Emotional responses

Parents who have children with leukemia in remission think or speak of relapse with an almost palpable dread. Just the thought can cause an eruption of the emotions that surged in them at diagnosis. The depth of the emotions generated by relapse is very hard for parents and survivors to relive and describe. As one survivor of relapse said in a shaky voice when being interviewed, "Its been eleven years since I finished treatment, but talking about it shows that you scratch the surface and those overwhelming feelings are still right there."

Parents feel a wide array of emotions at relapse: numbness, guilt, dread, anger, fear, confusion, denial, and grief. Physical symptoms such as dizziness, nausea, fainting, and shortness of breath are common. Parents wonder how they can ask their child to endure it again. They wonder how they will survive it themselves. They oscillate between optimism and panic.

I found that relapse was far worse than the original diagnosis. At diagnosis, after a certain period of adjustment, you think that treatment has a beginning, a middle, and an end. But relapse creates a bigger burden to accept. You begin to feel that maybe the disease is more powerful than the medicine. I found that for a while I just stopped functioning and thinking rationally. I felt that all the hell of treatment had been just a waste of time. I felt guilt and a tremendous sense of loss of control. I felt like I was on a runaway freight train, hurtling towards an end that didn't look so good anymore. This is the point at which people are willing to use any type of unconventional therapies, because they are desperate. I know one mom in our support group who was even willing to try coffee enemas. She looks back on it now and says, "I just went crazy."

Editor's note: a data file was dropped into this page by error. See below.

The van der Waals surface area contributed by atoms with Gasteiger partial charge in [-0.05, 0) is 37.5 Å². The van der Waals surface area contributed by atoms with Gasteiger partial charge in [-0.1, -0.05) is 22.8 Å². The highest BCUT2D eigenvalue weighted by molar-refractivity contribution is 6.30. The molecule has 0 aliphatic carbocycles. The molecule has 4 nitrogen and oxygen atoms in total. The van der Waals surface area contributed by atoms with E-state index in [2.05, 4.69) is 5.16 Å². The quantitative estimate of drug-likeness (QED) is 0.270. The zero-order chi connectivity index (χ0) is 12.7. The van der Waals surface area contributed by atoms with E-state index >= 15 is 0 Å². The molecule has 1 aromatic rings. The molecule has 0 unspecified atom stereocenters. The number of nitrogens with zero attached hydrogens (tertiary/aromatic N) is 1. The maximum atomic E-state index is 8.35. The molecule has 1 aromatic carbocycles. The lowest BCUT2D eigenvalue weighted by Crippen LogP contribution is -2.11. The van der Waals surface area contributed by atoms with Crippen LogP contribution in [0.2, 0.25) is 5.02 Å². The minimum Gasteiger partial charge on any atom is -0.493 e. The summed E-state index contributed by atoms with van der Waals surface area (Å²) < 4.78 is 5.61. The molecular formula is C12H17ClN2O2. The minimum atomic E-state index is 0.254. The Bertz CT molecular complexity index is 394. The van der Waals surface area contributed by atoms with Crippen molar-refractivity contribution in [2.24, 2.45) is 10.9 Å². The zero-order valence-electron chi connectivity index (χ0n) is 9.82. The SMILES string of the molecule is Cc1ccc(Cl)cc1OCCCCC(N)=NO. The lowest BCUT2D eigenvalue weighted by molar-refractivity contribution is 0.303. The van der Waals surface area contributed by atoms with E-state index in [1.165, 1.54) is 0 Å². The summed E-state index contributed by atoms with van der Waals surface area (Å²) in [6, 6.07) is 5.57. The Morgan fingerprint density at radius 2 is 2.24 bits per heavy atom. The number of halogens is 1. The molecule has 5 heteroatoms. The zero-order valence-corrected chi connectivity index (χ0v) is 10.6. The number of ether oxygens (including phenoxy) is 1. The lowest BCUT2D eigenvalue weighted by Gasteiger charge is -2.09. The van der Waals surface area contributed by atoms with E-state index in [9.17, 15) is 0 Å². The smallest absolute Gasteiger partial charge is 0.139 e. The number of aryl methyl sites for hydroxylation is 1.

My first relapse was the worst emotionally. Neither my parents nor I ever thought that after five years it would be back. I also had been so young when I was first treated that I didn't really think of leukemia as cancer and didn't understand that I could die from it. But at 13, I remembered clearly what I had been through, and all I could think was that it hadn't worked. I told my parents that I wouldn't do it again. My father sat me down and gave me a reality check. He explained that I would die if I didn't get treatment. He said, "If you don't do it for yourself, please do it for me and your mom." The next morning I went into the clinic and started all over again.

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